the battle of Monmouth

The Battle of Monmouth
Few, when talking of the American Revolution, list the Battle of Monmouth among the significant battles. It was hardly a bloody battle, with only about seven-hundred total casualties. It was not a decisive battle, it was not a battle in which we gained or lost a key position, and it was not a battle in which we point to as an example of how to conduct an engagement. In fact, it was not a battle in which one can say that the Revolutionaries truly won. Yet, with all this, it was probably the battle that turned the tide of the Revolutionary War. “Beneath a blazing sun at Monmouth Courthouse, it was shown to the rest of the Continental Army that the training of Freidrich Von Stueben had, indeed, paid off. Here, Revolutionists stood toe to toe with the greatest Army in the world, and drove them off the field.” Heroes were made here, such as the famous Molly Hays McCauly , better known as Molly Pitcher. In truth, and in accordance with legend, she took up her husband’s place at his cannon on Comb’s Hill after he had fallen. Another legend that began here was the insanely courageous moves of General “Mad” Anthony Wayne. His hold against the Grenadiers earned him this nickname, which stuck until his death . Truly, this battle sent a rejuvenated spirit across the entire Continental Army. Contrary to popular belief, they could beat the British regulars. This would no longer be by some fluke, or by poor commanding on the British side, but by the excellent fighting that had been instilled on them during the harsh winter at Valley Forge.
To set the stage for this battle, we must first understand what the British were thinking at the time. The British had not succeeded in “breaking the back of the rebellion” by occupying Philadelphia. General Howe, who had prophesied this, was consequently fired and replaced by Sir Henry Clinton. Henry Clinton was widely regarded as both wiser and more energetic. He faced his first challenge when, in May of 1778, a French fleet, carrying 4,000 troops and consisting of 11 warships, set sail toward America. This force was far superior to any that the British could supply at the time. Fearing a new war with France, Clinton was ordered to detach about 8,000 of his 10,000 troops to the West Indies and Florida and send the rest to New York City. This was all supposed to be done by way of naval transport. However, Clinton had hardly the vessels needed to transport the 3,000 horses that came with the troops. He decided instead to march the whole of his force to New York City, and detach the needed troops there.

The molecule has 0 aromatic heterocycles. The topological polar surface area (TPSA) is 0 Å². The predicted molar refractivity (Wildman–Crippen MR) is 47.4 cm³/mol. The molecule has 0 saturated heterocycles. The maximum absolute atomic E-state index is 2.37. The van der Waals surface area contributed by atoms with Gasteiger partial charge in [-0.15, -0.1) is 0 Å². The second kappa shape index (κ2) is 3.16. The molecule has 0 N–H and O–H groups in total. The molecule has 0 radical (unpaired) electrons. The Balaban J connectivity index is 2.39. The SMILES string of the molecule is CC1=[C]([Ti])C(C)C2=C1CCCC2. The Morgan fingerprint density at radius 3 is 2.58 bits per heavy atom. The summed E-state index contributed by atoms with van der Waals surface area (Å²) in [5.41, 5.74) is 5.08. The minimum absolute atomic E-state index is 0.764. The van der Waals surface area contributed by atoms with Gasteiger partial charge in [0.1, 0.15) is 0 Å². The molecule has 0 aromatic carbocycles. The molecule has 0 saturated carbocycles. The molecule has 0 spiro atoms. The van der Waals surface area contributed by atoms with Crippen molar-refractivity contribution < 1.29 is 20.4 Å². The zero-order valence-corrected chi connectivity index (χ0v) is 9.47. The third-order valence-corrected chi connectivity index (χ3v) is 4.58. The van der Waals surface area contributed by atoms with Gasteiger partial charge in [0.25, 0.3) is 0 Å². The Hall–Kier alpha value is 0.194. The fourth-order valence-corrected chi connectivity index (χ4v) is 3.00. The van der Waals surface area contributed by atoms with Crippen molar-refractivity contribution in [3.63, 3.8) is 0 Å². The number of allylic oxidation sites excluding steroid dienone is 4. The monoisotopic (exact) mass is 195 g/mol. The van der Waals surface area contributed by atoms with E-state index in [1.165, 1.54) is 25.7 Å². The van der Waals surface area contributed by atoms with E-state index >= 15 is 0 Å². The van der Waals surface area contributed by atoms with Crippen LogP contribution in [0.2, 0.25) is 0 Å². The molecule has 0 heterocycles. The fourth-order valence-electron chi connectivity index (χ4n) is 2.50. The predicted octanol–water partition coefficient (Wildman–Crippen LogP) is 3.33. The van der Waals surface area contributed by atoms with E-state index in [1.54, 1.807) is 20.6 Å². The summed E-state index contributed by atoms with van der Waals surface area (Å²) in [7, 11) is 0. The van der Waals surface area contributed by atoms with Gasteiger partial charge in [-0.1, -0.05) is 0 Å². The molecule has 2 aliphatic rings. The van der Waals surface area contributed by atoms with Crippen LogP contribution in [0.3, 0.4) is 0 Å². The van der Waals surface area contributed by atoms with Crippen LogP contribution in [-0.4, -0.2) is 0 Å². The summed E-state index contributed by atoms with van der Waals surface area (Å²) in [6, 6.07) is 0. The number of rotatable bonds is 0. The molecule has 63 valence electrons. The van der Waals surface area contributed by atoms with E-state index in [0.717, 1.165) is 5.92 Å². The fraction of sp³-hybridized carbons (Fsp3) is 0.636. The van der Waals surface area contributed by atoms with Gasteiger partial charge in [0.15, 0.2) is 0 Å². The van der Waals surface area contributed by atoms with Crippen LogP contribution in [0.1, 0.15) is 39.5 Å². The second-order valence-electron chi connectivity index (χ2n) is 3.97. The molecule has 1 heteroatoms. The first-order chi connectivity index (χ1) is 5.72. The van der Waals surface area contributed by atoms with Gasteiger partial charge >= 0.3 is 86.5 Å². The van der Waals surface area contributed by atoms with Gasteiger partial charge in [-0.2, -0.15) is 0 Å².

On June 17, 1778 Clinton began his march. His force consisted of 10,000 troops, which were accompanied, and hampered by, swarms of Tory refugees. The Tories turned out to be an incredible nuisance to Sir Clinton as he marched toward New York. The excessive amounts of baggage, and the poor wagons used to carry said baggage, slowed the progress of the British Regulars to, at times, nine miles a day. This being said, the baggage train exceeded twelve miles in length. It is possible that one could have sat in the same spot for an entire day and never seen the end of this incredibly slow, incredibly long, and incredibly vulnerable procession.
This is not to say that the Americans did not take great pride in hampering the progress of the British. As soon as the last Tory walked out of Philadelphia, the first American walked in. On June 18, 1778 Philadelphia became, once again, an American held city. As soon as the American flag was raised, they set out to be the “best nuisance possible to the British, ” as one skirmisher wrote. General Maxwell did an excellent job, slowing the British movement to almost a crawl, as stated above. There was one minor engagement that was the direct cause of an act to be a thorn in the British side. At Crosswicks, three regiments under Cols. Frelinghusen, Van Dike, and Webster remained as the remainder of General Dickinson’s force began to withdraw, for they knew the enemy was